The cast consists of singers ideally suited to the difficulties and beauties of the music. Max Emanuel Cencic and Franco Fagioli, superstar countertenors, star as Siroe and Medarse, brothers in rivalry for the Persian throne, the first good and virtuous, the second nasty and manipulative. You get the point from each of their opening arias in Act 1: Siroe sings of his loyalty and about those who are against him in a lovely cantilena; Medarse, thinking that his machinations are working, sings a simile aria about his soul finding peace in the midst of a storm, dipping into chest voice, flying about with wild coloratura, and singing with an audible sneer. And so it goes, with Fagioli capable of softening his tone when he’s trying to fool his father into thinking he’s the good one.
Cosroe, the father of the two brothers and present King, is tenor Juan Sancho, who doesn’t have all that much to sing, but begins the opera with an aria that requires two octave leaps; he is in love with Laodice, who loves Siroe. Laodice is sung by young Julia Lezhneva, who, as in her other recordings, sings so gloriously that it takes an aria or two to realize that she might be singing in either Chinese, Italian, or just warbling. I’ve stopped complaining.
Mezzo Mary-Ellen Nesi as Emira, also in love with Siroe but disguised as a man named Idaspe for a reason I’ve either forgotten or never knew, sings with a fine dusky tone and invariable accuracy, although her coloratura in her Act 2 aria (no. 14) sounds like she’s giggling. She pulls out all the stops, however, for “Che furia, che mostro”, which is about monstrous fury. Arasse, an army general, is well sung by soprano Lauren Snouffer, who sounds nothing like a general.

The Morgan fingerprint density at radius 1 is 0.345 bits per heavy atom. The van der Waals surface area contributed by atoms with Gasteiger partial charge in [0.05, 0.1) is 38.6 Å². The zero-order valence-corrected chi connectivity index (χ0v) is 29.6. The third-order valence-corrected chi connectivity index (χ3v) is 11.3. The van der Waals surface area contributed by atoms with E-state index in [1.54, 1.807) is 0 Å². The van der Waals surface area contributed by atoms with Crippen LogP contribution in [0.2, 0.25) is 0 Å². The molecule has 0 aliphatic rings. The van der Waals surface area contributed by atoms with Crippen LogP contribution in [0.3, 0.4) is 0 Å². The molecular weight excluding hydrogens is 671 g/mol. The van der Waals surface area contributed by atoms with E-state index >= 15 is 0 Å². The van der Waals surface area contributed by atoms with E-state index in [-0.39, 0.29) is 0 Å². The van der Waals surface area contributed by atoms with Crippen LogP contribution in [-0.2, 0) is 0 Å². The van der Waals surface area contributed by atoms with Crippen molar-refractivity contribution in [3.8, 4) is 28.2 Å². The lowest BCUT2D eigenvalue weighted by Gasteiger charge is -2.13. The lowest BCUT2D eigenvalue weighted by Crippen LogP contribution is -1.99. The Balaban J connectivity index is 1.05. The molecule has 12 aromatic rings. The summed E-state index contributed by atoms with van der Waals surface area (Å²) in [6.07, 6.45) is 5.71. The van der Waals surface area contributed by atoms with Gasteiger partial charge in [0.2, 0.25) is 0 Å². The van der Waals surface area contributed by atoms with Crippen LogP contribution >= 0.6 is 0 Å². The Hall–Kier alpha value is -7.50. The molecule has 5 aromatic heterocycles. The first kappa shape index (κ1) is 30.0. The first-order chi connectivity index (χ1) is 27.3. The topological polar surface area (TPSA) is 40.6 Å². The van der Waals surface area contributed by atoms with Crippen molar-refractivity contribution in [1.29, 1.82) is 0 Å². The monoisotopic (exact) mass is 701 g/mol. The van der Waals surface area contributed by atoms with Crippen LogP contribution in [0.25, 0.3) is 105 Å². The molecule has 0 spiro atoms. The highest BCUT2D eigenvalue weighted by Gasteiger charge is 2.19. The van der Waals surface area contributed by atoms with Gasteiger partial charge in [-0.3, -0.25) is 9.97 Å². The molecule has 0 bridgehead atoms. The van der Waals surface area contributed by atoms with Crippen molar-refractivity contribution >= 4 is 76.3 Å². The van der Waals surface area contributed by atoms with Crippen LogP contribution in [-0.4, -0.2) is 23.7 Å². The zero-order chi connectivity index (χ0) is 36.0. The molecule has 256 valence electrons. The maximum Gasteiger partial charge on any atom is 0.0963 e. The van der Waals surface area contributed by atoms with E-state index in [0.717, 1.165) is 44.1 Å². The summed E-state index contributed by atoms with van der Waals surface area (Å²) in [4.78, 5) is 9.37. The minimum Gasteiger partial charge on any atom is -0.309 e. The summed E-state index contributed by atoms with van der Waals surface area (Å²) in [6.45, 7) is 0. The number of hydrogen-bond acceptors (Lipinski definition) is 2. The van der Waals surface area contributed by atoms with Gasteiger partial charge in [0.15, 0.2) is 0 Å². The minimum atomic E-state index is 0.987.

The first CD runs almost 84 minutes, the second almost 83; clearly, Decca wanted to avoid the inevitable marketing suicide of a 3-CD set of an opera that’s no more than a series of great arias designed for a special market. One booklet contains track listings and two informative essays, and a second contains the libretto in four languages. George Petrou leads his superb period band, Armonia Atenea, with such style and knowledge that your head almost spins from the whole affair. Even the horns play fearlessly.
This all leaves us with a stumper: this is clearly a case of art for art’s sake. Is it enough or do we need heart-rending drama? I’m happy to have it around; I’ve played it through a couple of times and a couple more skipping the recits (they’re on separate tracks). Why don’t you do the same?
-- Robert Levine, ClassicsToday.com
Works on This Recording
Siroe re di Persia by Johann Adolf Hasse
Julia Lezhneva (Soprano),
Franco Fagioli (Countertenor),
Mary-Ellen Nesi (Mezzo Soprano),
Max Emanuel Cencic (Countertenor),
Lauren Snouffer (Soprano)
Written: by 1733
Notes: Version: 1763, Dresden
Tito Vespasiano: Vo disperato a morte by Johann Adolf Hasse
Max Emanuel Cencic (Countertenor)
Written: circa 1735; Italy
Be the first to review this title